'Secrets from and Armenian Kitchen' by the late Jack Hachigian
The Magzanian sisters' cookbooks - 'The Recipes of Musa Dagh' (the original version on the left; the updated version on the right)
My mother gifted me Jack Hachigian’s cookbook and the first edition of the Magzanian sisters’ book. Louisa Magzanian contacted me to let me know a second edition of their cookbook had been published in 2015 is available for purchase. Since Jack’s passing, I don’t know if his cookbook is still available.

Update: The Magzanian sisters' cookbook is also available on

These cookbooks mean the world to me, as the recipes within them remind me of the strength of my maternal ancestors and the sacrifices they made to ensure a bright future for generations to come. 

Saturday, May 13, 2017

Remembering Nanny, Mom, and Aunt Arpie - and - a recipe for Slow Roasted Tomatoes with Za'atar

(Left to Right): Uncle Vartan (Walter) Vartanesian, his wife Arpie; my mom, Mary Dabbakian; maternal grandparents, Yeranuhe and Oskan Vartanesian (Photo circa early 1950s)

When we were very young, my sister and I would accompany our mother, grandmother, and aunt to the farmer’s market in Paterson, NJ. When the NJ harvest was at its peak, farmers would exhibit their crops in bushels alongside the railroad track. Mom, Aunt Arpie, and Nanny would walk up and down, examining the produce in every stall until they found just the right vegetables – at the right price. We’d bring home baskets brimming with red peppers and tomatoes. Nanny would begin the process of making pastes out of the tomatoes and red peppers - cutting, cooking, sun-drying, grinding, and finally storing the end result in tightly sealed jars with a pool of olive oil on top of the pastes. She'd store them in the freezer so they would last until the next harvest.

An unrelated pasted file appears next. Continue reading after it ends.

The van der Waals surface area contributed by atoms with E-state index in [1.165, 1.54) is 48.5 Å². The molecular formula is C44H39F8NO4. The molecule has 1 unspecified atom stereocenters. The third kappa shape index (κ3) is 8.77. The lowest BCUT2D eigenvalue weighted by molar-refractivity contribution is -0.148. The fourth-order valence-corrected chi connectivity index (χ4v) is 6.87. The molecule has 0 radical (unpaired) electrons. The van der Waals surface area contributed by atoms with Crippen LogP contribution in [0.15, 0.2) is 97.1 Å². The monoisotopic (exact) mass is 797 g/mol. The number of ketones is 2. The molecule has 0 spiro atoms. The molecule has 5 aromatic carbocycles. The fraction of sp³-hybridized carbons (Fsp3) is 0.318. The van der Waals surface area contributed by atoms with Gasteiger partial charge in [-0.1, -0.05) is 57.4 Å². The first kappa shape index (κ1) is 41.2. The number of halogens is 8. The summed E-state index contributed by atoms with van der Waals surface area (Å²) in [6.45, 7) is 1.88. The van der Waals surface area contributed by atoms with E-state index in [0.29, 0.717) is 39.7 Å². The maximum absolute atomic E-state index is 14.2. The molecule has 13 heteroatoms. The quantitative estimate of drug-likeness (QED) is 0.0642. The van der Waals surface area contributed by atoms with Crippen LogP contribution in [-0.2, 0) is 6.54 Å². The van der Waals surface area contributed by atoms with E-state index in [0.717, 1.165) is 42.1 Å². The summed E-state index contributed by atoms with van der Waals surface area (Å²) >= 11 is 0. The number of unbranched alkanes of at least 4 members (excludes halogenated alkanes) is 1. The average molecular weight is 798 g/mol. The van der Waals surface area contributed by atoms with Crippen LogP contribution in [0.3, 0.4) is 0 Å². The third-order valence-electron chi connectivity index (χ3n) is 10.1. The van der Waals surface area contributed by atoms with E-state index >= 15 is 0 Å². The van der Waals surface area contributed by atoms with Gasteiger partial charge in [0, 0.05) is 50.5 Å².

Fast forward to 2017:

Since it’s still tomato growing season in my corner of the world, markets are offering locally grown tomatoes of every shape and size at very affordable prices. 

Unlike my mother, aunt, and grandmother, I don't buy produce by the basket or bushel, but I do tend to buy more than I need– especially grape or cherry tomatoes. They’re just so cute and sweet, I like to pop one (or more) in my mouth as an afternoon treat!

I overdid the grape tomato purchase, as I knew I would, so I decided to roast a tray-full because I know they’ll last longer, and can be used in a variety of recipes. (Oven-roasting is a lot easier and quicker than the exhausting method used by my grandmother back in her day.) 

Salt, pepper and olive oil are all that’s needed to boost the tomato’s flavor – and a sprinkle of za’atar provides that extra-special flair.
Slow Roasted Tomatoes with Za'atar
Slow Roasted Tomatoes with Za’atar


1 (or 2) pint(s) grape tomatoes – or – cherry tomatoes
2 – 4 Tbsp. olive oil (depending on the amount of tomatoes used)
½ to 1 tsp. Kosher salt
Freshly ground pepper, to taste
2 to 4 Tbsp. za’atar, or to taste

NOTE: Za’atar is sold in Middle Eastern stores, or you can make your own!

Washed tomatoes...
1. Rinse tomatoes; pat dry with paper towels.
Dried on paper towels...
Grape tomatoes cut in half lengthwise...
2. Slice tomatoes in half and place in a medium to large mixing bowl, depending on the amount being made. Add olive oil, salt, pepper, and za’atar; toss gently to coat.
Ready to bake...
3. Line one or two baking pans with 1” sides with parchment paper. Evenly spread tomatoes in the pan(s), cut-side-up, in a single layer.
After 2 hours of baking at 275°F
3. If making one tray, set the oven rack to center position and turn oven to 275°F. (There’s no need to preheat the oven for this recipe.) Roast for 2 to 3 hours. Tomatoes are done when they’re soft, start to shrivel, and begin to caramelize.